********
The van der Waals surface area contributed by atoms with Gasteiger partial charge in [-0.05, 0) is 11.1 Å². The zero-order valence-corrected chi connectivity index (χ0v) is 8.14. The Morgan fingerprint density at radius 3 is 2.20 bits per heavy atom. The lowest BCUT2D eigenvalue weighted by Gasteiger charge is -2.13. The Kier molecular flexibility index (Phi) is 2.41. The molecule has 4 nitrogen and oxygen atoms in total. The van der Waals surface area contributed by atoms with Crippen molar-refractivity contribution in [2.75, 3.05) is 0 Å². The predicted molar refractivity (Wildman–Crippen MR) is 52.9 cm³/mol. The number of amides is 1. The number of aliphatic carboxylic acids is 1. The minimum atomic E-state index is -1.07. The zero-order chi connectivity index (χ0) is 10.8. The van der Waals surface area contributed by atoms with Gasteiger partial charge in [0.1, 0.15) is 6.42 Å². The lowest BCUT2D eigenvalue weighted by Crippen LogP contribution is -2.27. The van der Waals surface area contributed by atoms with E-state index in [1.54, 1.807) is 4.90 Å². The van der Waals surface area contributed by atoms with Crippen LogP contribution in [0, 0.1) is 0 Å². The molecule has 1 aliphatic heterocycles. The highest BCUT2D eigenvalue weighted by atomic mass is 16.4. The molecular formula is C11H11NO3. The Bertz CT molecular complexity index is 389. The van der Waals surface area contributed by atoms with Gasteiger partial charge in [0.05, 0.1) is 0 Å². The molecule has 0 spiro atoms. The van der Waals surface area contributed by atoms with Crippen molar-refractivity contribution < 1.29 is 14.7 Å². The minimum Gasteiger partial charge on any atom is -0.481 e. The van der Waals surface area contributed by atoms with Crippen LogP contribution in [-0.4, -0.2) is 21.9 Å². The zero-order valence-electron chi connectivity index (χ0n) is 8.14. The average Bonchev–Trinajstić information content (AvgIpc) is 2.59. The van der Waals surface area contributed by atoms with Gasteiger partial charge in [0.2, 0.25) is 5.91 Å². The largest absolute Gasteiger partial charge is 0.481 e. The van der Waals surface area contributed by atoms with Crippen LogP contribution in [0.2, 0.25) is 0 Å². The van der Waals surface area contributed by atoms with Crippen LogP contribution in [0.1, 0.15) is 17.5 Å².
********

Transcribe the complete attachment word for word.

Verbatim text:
The van der Waals surface area contributed by atoms with Gasteiger partial charge in [-0.05, 0) is 11.1 Å². The zero-order valence-corrected chi connectivity index (χ0v) is 8.14. The Morgan fingerprint density at radius 3 is 2.20 bits per heavy atom. The lowest BCUT2D eigenvalue weighted by Gasteiger charge is -2.13. The Kier molecular flexibility index (Phi) is 2.41. The molecule has 4 nitrogen and oxygen atoms in total. The van der Waals surface area contributed by atoms with Crippen molar-refractivity contribution in [2.75, 3.05) is 0 Å². The predicted molar refractivity (Wildman–Crippen MR) is 52.9 cm³/mol. The number of amides is 1. The number of aliphatic carboxylic acids is 1. The minimum atomic E-state index is -1.07. The zero-order chi connectivity index (χ0) is 10.8. The van der Waals surface area contributed by atoms with Gasteiger partial charge in [0.1, 0.15) is 6.42 Å². The lowest BCUT2D eigenvalue weighted by Crippen LogP contribution is -2.27. The van der Waals surface area contributed by atoms with E-state index in [1.54, 1.807) is 4.90 Å². The van der Waals surface area contributed by atoms with Crippen LogP contribution in [0, 0.1) is 0 Å². The molecule has 1 aliphatic heterocycles. The highest BCUT2D eigenvalue weighted by atomic mass is 16.4. The molecular formula is C11H11NO3. The Bertz CT molecular complexity index is 389. The van der Waals surface area contributed by atoms with Gasteiger partial charge in [0.05, 0.1) is 0 Å². The molecule has 0 spiro atoms. The van der Waals surface area contributed by atoms with Crippen molar-refractivity contribution < 1.29 is 14.7 Å². The minimum Gasteiger partial charge on any atom is -0.481 e. The van der Waals surface area contributed by atoms with Crippen LogP contribution in [-0.4, -0.2) is 21.9 Å². The zero-order valence-electron chi connectivity index (χ0n) is 8.14. The average Bonchev–Trinajstić information content (AvgIpc) is 2.59. The van der Waals surface area contributed by atoms with Gasteiger partial charge in [0.2, 0.25) is 5.91 Å². The largest absolute Gasteiger partial charge is 0.481 e. The van der Waals surface area contributed by atoms with Crippen LogP contribution in [0.2, 0.25) is 0 Å². The van der Waals surface area contributed by atoms with Crippen LogP contribution in [0.1, 0.15) is 17.5 Å².